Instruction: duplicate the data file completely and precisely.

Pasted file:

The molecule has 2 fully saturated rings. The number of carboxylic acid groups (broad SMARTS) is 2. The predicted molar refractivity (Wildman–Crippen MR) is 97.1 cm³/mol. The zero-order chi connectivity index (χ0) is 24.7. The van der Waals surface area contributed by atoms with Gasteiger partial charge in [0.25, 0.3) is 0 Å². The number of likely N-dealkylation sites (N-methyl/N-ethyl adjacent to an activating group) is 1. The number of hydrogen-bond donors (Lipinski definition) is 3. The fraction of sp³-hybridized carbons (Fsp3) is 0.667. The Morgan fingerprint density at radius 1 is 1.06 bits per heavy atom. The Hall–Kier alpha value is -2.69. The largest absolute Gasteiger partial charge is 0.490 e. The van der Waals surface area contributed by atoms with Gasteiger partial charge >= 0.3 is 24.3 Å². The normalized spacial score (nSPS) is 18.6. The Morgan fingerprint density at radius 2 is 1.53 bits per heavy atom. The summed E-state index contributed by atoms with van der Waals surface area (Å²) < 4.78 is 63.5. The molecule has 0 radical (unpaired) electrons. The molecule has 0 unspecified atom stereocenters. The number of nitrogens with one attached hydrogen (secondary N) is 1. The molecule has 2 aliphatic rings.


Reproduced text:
The molecule has 2 fully saturated rings. The number of carboxylic acid groups (broad SMARTS) is 2. The predicted molar refractivity (Wildman–Crippen MR) is 97.1 cm³/mol. The zero-order chi connectivity index (χ0) is 24.7. The van der Waals surface area contributed by atoms with Gasteiger partial charge in [0.25, 0.3) is 0 Å². The number of likely N-dealkylation sites (N-methyl/N-ethyl adjacent to an activating group) is 1. The number of hydrogen-bond donors (Lipinski definition) is 3. The fraction of sp³-hybridized carbons (Fsp3) is 0.667. The Morgan fingerprint density at radius 1 is 1.06 bits per heavy atom. The Hall–Kier alpha value is -2.69. The largest absolute Gasteiger partial charge is 0.490 e. The van der Waals surface area contributed by atoms with Gasteiger partial charge >= 0.3 is 24.3 Å². The normalized spacial score (nSPS) is 18.6. The Morgan fingerprint density at radius 2 is 1.53 bits per heavy atom. The summed E-state index contributed by atoms with van der Waals surface area (Å²) < 4.78 is 63.5. The molecule has 0 radical (unpaired) electrons. The molecule has 0 unspecified atom stereocenters. The number of nitrogens with one attached hydrogen (secondary N) is 1. The molecule has 2 aliphatic rings.